U.S. veteran, combat field medic, sometime paramedic and high security specialist “Doc” R. Gage Amsler, otherwise known as Doc Gage, begins his autobiography, “A soldier going to war knows to expect the unexpected,” with Amsler stating he encountered his share of expected and unexpected trauma during his time in Kuwait, Iraq and Afghanistan supporting U.S. military forces as a special forces operative.
But what he found in the mountains along the border at the mouth of the Taliban Trail between Pakistan and Afghanistan was something he thought may have only existed in folklore.
Courtesy of R. Gage Amsler. Foraged plants Amsler brought back to his hooch from the Afghani Trail, with a soda can for reference.
“I’d heard plenty about this mystical strain of cannabis when I was working as a full-time medic, but had no idea how much of it was true,” he shared. “Could this strain of Hindu Kush be the salvation for PTSD for my fellow Vets?”
Post Traumatic Stress Disorder (PTSD) after wartime experiences is common, and Amsler was not spared. Flashbacks, nightmares, anxiety, a sense of detachment from loved ones and difficulty functioning in everyday life are just a few symptoms of war that followed the medic home.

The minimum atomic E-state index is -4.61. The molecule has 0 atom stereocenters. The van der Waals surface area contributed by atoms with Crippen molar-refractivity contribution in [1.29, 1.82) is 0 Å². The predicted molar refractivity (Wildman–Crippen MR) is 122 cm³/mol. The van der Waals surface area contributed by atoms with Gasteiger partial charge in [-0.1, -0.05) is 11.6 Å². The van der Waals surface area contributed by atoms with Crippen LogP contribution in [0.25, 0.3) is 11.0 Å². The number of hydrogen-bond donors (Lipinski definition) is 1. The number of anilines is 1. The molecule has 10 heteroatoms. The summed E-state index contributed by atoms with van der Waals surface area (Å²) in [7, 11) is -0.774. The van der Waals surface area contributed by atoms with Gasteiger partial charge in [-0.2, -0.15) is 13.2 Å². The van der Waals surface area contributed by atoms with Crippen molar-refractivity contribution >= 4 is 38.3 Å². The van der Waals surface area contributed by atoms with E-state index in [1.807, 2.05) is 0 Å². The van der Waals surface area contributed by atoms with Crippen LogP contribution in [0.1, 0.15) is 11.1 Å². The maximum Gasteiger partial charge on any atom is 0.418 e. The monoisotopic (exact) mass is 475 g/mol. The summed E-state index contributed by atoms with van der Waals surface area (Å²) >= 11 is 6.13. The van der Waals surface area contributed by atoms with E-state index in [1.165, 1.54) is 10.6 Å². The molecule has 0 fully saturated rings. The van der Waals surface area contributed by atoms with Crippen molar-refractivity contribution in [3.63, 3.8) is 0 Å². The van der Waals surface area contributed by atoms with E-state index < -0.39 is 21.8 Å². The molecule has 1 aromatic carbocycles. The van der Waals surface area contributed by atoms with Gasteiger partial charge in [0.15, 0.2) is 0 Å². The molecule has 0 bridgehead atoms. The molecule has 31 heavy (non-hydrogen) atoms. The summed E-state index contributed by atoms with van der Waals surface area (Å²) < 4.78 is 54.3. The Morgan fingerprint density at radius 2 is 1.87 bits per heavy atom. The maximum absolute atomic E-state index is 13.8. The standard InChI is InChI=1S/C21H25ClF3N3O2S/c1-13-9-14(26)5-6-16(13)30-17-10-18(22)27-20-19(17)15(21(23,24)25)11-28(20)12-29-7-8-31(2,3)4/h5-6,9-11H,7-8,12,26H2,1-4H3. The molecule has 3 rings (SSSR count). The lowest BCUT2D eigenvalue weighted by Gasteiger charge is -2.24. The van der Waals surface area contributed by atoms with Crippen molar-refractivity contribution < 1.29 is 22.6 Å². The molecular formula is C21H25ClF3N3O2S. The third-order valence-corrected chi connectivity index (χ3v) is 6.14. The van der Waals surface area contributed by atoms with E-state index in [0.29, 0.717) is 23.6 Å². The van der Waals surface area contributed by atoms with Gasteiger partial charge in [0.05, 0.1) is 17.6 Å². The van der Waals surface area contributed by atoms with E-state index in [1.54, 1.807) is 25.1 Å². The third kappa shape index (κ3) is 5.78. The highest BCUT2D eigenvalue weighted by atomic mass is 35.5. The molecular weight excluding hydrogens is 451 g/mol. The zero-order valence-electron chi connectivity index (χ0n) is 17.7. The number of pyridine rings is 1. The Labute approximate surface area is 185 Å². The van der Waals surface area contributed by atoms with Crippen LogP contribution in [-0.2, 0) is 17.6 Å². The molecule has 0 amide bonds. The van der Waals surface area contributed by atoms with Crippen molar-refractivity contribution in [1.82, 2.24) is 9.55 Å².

Holding himself up on 34 acres in his home state of Michigan upon his return from eight years as a wartime medic, he said he began drinking himself to death. After two years of fighting his demons, he began writing of his experiences as therapy.
“People aren’t getting the help they need when they get home,” he continued. “We are left to fend for ourselves. We are marginalized, isolated and unable to hold down jobs because of the PTSD. My story is about my own personal pain, but it’s also about this powerful …
Author: Sharon Letts / High Times